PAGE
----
|Native name||בני ברונר|
|Born||1954 (age 59–60)
|Notable work(s)||Al-Nakba: The Palestinian Catastrophe 1948, The Great Book Robbery|
Benny Brunner (Hebrew: בני ברונר; born 1954) is an Israeli-Dutch filmmaker, born in Bârlad, Romania and based in Amsterdam since 1986. He studied film at Tel Aviv University. Since the late 1980s, Brunner has written, produced, and directed films about the history of the Israeli-Palestinian conflict including It Is No Dream, State of Suspension, Al-Nakba and The Great Book Robbery, films about Jewish history like The Seventh Million, and films concerning the modern history of the Middle East. He describes himself as "a veteran leftist" and his political films take the side of the 'other'. Brunner has worked in the Middle East, Europe, South Africa, and the United States. In addition to winning a special commendation by the Prix Europa for A Philosopher for All Seasons in 1991, his films have been screened at the San Francisco Jewish Film Festival, the International Documentary Film Festival Amsterdam, the Jerusalem Film Festival, the San Diego Jewish Film Festival, and other international, national and Jewish film festivals.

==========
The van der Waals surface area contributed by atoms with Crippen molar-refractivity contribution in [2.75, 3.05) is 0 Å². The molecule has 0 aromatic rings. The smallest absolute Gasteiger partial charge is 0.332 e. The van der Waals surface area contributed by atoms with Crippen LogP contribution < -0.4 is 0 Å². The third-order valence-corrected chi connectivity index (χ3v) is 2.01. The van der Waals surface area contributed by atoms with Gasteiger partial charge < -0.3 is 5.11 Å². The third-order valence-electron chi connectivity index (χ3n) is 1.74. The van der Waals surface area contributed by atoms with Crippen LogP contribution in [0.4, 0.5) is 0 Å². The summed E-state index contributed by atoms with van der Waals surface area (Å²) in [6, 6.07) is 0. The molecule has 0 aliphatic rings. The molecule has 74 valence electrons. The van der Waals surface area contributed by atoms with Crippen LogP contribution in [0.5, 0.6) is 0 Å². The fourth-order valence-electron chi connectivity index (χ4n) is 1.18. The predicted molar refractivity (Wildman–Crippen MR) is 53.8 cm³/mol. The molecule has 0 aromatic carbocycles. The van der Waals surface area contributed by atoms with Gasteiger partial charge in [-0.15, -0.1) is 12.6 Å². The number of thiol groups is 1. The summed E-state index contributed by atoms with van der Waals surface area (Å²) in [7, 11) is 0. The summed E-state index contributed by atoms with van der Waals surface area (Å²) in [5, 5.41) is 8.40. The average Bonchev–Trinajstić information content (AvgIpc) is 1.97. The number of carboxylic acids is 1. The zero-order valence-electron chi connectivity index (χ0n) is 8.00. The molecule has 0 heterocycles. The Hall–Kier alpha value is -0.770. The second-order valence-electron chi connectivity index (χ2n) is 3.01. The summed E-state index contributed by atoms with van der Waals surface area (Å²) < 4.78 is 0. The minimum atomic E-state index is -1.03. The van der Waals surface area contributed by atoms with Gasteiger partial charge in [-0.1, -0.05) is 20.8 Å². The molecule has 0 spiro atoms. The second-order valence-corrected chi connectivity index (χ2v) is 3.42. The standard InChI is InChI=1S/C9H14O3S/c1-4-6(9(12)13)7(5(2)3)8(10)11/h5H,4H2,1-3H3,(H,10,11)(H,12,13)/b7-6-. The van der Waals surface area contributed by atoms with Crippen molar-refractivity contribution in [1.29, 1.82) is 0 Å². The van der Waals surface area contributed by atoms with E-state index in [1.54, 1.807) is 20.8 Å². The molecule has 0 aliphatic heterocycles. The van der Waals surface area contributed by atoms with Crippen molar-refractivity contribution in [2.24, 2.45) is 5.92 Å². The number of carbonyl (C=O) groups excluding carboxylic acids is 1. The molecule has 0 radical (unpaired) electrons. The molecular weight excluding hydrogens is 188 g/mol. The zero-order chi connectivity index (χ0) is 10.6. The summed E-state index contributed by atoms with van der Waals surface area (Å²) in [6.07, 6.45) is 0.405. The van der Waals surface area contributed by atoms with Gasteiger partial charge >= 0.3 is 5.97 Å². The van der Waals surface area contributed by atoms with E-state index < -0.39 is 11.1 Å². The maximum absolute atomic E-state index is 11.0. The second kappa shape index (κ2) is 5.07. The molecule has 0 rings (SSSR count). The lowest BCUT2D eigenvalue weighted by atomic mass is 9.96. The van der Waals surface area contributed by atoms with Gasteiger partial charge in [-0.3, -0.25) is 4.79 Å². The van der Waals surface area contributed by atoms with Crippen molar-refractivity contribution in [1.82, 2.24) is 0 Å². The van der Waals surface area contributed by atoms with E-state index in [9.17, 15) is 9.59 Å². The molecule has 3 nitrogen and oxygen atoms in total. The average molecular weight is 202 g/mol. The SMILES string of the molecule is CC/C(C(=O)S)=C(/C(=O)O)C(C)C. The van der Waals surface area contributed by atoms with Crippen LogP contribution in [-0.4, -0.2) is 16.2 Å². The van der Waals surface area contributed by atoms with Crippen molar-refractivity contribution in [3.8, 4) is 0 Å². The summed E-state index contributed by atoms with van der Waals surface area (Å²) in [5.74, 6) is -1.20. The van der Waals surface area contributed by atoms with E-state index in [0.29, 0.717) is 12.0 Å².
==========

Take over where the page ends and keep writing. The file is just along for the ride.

Born in Romania, Benny Brunner immigrated to Israel at age five. According to Guernica Magazine, Brunner's early memories include political shouting matches between his father and uncle. He was raised by socialist parents who supported David Ben-Gurion, the first Prime Minister of Israel. While in Beer Sheva, he was a Labour supporter. The San Francisco Jewish Film Festival has stated that Brunner's mother, Clara, wanted him to study law, but he was 'too smart for his own good', and thought that being a filmmaker would be lucrative and provide him an opportunity to travel. Brunner studied film at Tel Aviv University at the Ramat Aviv campus in the Katz Faculty of the Arts' Department of Film and Television. Brunner served in the Israeli Defense Forces and is a veteran of the Yom Kippur War, during which he began to view the Israeli narrative he had learned in school as "legends of nation building." The change in his view of Zionism was at first difficult for his family to accept.
Brunner left Israel in 1986 for an opportunity to make political films. He briefly stayed in London where he did freelance work during the Thatcher era. Brunner moved to the Netherlands later that year.
A Philosopher for All Seasons (1990)
Brunner's most significant early work is a tribute to then-living Yeshayahu Leibowitz. It explores in particular the impact of Leibowitz's answer to the question of how one may determine who is Jewish. The film won a Taurus trophy for special commendation in Non-Fiction at the Prix Europa in 1991.